NEW YORK — After the devastating attacks on London’s mass transit system earlier this month, New York City’s subway workers, riders and city officials have taken the Metropolitan Transport Authority (MTA) to task for failing to create safe conditions for straphangers.

Critics charge that, while the city has made a show of placing police and military personnel with machine guns in major terminals, the MTA, which operates NYC’s trains and buses, has actually undermined rider safety by cutting back on essential personnel and services as part of its overall cost-cutting formula.

As the MTA has cut the number of personnel, fires and malfunctioning trains have become more frequent, sometimes leaving passengers stranded in locked trains for long periods of time.

The MTA has announced the closing of numerous token booths system-wide. While the authority says that there will be at least one booth open in each station and that there will be roving station attendants, critics charge that this makes riders less safe.

Michelle Flores, interviewed in the sprawling 71st-Continental station in Forest Hills, Queens, told the World that there was no possible way to keep the system safe with only a couple of people roaming around. “What if I can’t find them?” she asked.

An example of the system’s vulnerability occurred on Jan. 23, when two homeless people, attempting to keep themselves warm, accidentally set an unwatched relay station on fire. The fire ended up disrupting two train lines, which daily ferry over 500,000 commuters, for nine days.

A few months earlier, passengers on another train were stranded in a terrifying ordeal when a deranged person stood on the tracks, throwing debris onto the electrified third rail and causing a fire. The train was forced to stop in the tunnel, which filled with smoke. After the smoke made its way into the train, the 1,000 passengers onboard had to be evacuated.

“It comes down to who you have there,” said Chris, an MTA conductor, interviewed in Queens, who did not want to use his real name. “[The MTA] says they have no money, and have to cut workers … but we’re there on the scene — we’re the ones who run the subway, and who are first responders in many cases, who make sure that no one sets fire to control centers.”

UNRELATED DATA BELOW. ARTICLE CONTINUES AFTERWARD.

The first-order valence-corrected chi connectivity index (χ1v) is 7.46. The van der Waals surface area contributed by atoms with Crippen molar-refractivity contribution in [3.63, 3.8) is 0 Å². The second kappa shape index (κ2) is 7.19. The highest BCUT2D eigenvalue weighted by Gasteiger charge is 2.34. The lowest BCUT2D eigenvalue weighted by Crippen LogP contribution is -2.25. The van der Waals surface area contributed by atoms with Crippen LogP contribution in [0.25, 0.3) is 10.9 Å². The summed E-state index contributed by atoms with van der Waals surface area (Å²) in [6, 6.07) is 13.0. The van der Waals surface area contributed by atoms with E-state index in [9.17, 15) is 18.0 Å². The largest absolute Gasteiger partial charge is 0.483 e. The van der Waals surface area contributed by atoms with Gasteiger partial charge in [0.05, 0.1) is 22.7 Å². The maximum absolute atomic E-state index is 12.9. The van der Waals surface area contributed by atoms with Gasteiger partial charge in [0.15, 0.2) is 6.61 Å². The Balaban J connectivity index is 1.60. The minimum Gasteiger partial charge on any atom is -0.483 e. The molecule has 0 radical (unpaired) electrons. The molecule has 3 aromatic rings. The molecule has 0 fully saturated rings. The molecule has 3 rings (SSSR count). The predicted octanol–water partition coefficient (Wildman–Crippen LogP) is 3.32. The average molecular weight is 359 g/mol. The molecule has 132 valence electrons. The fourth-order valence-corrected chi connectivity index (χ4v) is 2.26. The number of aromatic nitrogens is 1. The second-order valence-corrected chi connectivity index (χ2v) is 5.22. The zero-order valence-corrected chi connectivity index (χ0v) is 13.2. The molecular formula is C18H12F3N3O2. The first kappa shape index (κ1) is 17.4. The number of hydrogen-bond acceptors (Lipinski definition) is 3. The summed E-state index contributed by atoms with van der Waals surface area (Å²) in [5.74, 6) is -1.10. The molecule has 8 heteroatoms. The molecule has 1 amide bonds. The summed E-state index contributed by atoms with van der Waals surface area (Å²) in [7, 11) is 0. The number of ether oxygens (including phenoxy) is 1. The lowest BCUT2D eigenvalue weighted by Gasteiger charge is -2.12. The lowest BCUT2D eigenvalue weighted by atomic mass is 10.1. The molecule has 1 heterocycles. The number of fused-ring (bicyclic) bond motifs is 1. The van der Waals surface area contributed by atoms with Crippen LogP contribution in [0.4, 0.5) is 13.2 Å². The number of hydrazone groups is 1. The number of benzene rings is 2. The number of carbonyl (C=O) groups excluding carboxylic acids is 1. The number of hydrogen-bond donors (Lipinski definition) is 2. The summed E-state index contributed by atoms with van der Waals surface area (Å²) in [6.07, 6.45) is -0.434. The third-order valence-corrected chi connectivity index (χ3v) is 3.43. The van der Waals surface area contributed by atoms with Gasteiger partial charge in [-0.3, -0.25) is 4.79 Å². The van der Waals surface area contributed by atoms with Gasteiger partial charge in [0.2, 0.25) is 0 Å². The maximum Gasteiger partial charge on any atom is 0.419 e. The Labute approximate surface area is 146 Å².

The MTA recently announced plans to run the trains on the L line without a conductor. Generally, there are two MTA workers on each train, the conductor and the train operator. The conductor opens and closes the doors, while the operator is responsible for moving the train. The job-combination plan is experimental, although the MTA is pushing to make it the norm on all trains.

George McAnanama, a staff representative of Transport Workers Union Local 100, which represents MTA workers, said that the cutback on the L trains is potentially fatal, adding that past problems could have been much more dangerous had there not been MTA workers on hand. In a situation where the train operator is incapacitated, he said, there’d be nobody to help the passengers. “To me that’s horrific,” he said. “I can’t see how, without a conductor, that’s going to be effectively dealt with. It’s not going to be. There’d be casualties.”

McAnanama also points out that the MTA should have enough money to do what is needed, but squanders what it has. It has recently tried to sell off property to billionaire developers, who are friendly with the city’s Republican mayor, at prices hundreds of millions of dollars below market value.

In addition, according to City Council member John Liu, chair of the council’s Transportation Committee, the MTA has allocated $600 million for safety purposes but has used hardly any of it. According to Liu, money should be spent to “fire-proof and secure critical subway components such as the signal relay station that caught on fire and crippled the A and C lines for several weeks, as well as ventilation shafts, power distribution networks, and passenger communication systems.” He has also said that the MTA should abandon its plans to remove conductors from trains.